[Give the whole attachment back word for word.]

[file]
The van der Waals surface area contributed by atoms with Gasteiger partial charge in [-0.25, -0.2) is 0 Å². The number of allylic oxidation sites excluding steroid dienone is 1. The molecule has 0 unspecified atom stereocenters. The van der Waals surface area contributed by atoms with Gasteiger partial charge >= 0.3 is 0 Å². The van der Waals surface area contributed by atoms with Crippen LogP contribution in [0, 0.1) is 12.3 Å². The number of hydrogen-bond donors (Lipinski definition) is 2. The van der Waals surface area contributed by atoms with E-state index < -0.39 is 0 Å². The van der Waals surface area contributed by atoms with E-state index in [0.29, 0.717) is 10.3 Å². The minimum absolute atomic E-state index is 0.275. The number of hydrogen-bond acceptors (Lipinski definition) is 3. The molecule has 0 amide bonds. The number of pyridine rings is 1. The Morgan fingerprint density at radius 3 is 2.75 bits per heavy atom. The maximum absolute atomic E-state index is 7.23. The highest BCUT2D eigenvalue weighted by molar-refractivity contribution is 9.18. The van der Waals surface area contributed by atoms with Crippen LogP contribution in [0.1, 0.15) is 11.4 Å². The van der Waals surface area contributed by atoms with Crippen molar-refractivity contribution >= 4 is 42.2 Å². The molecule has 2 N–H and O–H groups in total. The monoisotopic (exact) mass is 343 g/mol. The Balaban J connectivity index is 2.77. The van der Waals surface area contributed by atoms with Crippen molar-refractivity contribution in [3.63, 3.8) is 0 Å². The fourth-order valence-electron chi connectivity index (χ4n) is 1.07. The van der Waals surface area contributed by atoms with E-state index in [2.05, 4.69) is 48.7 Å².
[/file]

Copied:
The van der Waals surface area contributed by atoms with Gasteiger partial charge in [-0.25, -0.2) is 0 Å². The number of allylic oxidation sites excluding steroid dienone is 1. The molecule has 0 unspecified atom stereocenters. The van der Waals surface area contributed by atoms with Gasteiger partial charge >= 0.3 is 0 Å². The van der Waals surface area contributed by atoms with Crippen LogP contribution in [0, 0.1) is 12.3 Å². The number of hydrogen-bond donors (Lipinski definition) is 2. The van der Waals surface area contributed by atoms with E-state index < -0.39 is 0 Å². The van der Waals surface area contributed by atoms with E-state index in [0.29, 0.717) is 10.3 Å². The minimum absolute atomic E-state index is 0.275. The number of hydrogen-bond acceptors (Lipinski definition) is 3. The molecule has 0 amide bonds. The number of pyridine rings is 1. The Morgan fingerprint density at radius 3 is 2.75 bits per heavy atom. The maximum absolute atomic E-state index is 7.23. The highest BCUT2D eigenvalue weighted by molar-refractivity contribution is 9.18. The van der Waals surface area contributed by atoms with Crippen LogP contribution in [0.1, 0.15) is 11.4 Å². The van der Waals surface area contributed by atoms with Crippen molar-refractivity contribution >= 4 is 42.2 Å². The molecule has 2 N–H and O–H groups in total. The monoisotopic (exact) mass is 343 g/mol. The Balaban J connectivity index is 2.77. The van der Waals surface area contributed by atoms with Crippen molar-refractivity contribution in [3.63, 3.8) is 0 Å². The fourth-order valence-electron chi connectivity index (χ4n) is 1.07. The van der Waals surface area contributed by atoms with E-state index in [2.05, 4.69) is 48.7 Å².